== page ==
Diversity in Thought Evaluating the existence of and the accounting for a material right requires judgment based on facts and circumstances unique to each entity. Several differing viewpoints have formed since the issuance of ASC Issue 2: When determining if a material right exists, should each transaction be considered individually, or should all transactions with a customer be considered?
Issue 3: Is the evaluation of whether a material right exists purely quantitative, or are there qualitative factors that should be considered?
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Issue 1: Accounting for the exercise of a material right View A The exercise of a material right should be accounted for as a continuation of the current contract because the current contract anticipates the additional goods or services to be provided as part of the exercise of the material right.
That is, at the time of the exercise, an entity should update the transaction price of the current contract to include the additional consideration customer option to be received.
The additional consideration should be allocated to the performance obligation underlying the material right, and revenue should be recognized as that performance obligation is fulfilled.
Using the example above, Customer C purchases Product Z 15 days later. Using the example above, the contract is deemed to be modified when Customer C purchases Product Z using the voucher. This treatment is the same as View A. View C The exercise of the material right should be accounted for as a variable consideration.
Customer’s Option Sample Clauses
The TRG concluded that View C was not supported by the revenue standard, but Views A and B are supported and should be applied according to the facts and circumstances of the transaction. Whichever view is applied, that accounting treatment should be consistently applied across all similar transactions. Issue 2: Breadth of transactions to consider when determining if a material right exists. View A Each transaction should be evaluated individually. Supporters of this viewpoint citewhich states that the evaluation of whether an option provides a material right should customer option based only on the customer option and circumstances of the current transaction.
This method requires less evaluation as only the facts in the customer option transaction are used in the evaluation and no external circumstances are considered. To illustrate this view, consider Airline A, which offers its customers one mile for every dollar spent.
Points may be exchanged for free future flights when the customer has earned sufficient points. View B All transactions with a customer should be considered. By doing so, the vendor can make a more relevant comparison between the discount in the current transaction and discounts in other transactions, which is an essential part of determining if the option provides a material right.
To understand this view, consider the same scenario described above in View A. Under View B, Airline A would consider whether the miles earned contribute to a material right that the customer has or will eventually accumulate. In other words, the entity would consider all miles earned by a customer when deciding if there is a material right. View B is superior in evaluating if a single contract creates a material right. This is particularly relevant for companies with point-type loyalty programs—such as the airline in the above customer option its customers can accumulate incentives for future use.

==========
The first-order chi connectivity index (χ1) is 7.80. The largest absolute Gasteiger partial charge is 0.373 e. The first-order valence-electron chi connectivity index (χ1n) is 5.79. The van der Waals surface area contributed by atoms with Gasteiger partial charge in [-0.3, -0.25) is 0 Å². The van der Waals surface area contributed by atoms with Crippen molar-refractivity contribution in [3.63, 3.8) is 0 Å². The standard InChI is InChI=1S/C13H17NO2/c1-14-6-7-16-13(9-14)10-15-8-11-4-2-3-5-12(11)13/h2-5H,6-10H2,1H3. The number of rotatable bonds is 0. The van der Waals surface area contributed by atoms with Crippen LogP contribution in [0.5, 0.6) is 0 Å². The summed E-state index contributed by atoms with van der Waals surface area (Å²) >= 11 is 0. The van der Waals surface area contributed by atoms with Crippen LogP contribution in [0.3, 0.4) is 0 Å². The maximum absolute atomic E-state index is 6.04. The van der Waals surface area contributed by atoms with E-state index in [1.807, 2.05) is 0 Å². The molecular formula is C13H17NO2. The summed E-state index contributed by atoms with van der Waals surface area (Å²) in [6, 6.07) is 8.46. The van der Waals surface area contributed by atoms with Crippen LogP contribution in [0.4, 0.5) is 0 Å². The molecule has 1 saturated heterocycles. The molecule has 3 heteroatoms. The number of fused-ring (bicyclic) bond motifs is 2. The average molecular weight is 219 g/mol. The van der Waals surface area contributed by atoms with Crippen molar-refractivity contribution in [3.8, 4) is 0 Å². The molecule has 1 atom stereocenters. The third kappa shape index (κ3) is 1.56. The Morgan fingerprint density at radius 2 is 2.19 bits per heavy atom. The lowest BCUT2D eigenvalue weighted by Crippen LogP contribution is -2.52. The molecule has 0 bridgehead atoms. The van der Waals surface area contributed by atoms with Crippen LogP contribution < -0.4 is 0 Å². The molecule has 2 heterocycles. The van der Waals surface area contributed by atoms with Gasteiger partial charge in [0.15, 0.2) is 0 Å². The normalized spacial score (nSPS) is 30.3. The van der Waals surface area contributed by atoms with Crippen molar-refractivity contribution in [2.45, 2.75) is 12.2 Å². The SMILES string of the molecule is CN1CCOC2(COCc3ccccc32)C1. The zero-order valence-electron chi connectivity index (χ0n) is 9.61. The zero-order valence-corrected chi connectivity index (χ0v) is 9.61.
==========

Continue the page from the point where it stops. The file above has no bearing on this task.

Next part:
This viewpoint fails to consider two things: When a loyalty program allows customers to use the customer option accumulated over multiple transactions, then it is possible that a material right exists as a result of multiple transactions.
Considering customer option single purchase of airfare in isolation would not represent the economics of the customer relationship as the customer would have a material right customer option sufficient miles had been accumulated to trade in for a free flight.
When an option with some form of discount is offered, the vendor is likely trying to incentivize the customer to make a future purchase. In other words, the vendor is trying to create repeat business through incentives. Consequently, it makes sense to consider the entire relationship to better capture the intent of the discount and more accurately evaluate for a material right.
View B makes sense for most transactions. However, an argument can be made for a company to adopt View A, considering each contract independent of the other contracts. This view would make sense if any of the following circumstances existed: Options are always priced at the relative selling price. Per ASCany option priced at the relative selling price is not considered a material right, even if the future purchase can only be customer option after entering into a prior contract ASC In this case, other contracts are irrelevant and need not be considered.
Options never provide a discount greater than the range of discounts typically given to customers for other reasons. A material right only exists if the option offers a discount greater than the customer option discount. For the same reason as the point above, no material right exists regardless of an existing customer relationship so there is no need to consider other contracts.
Options do not influence customer buying habits.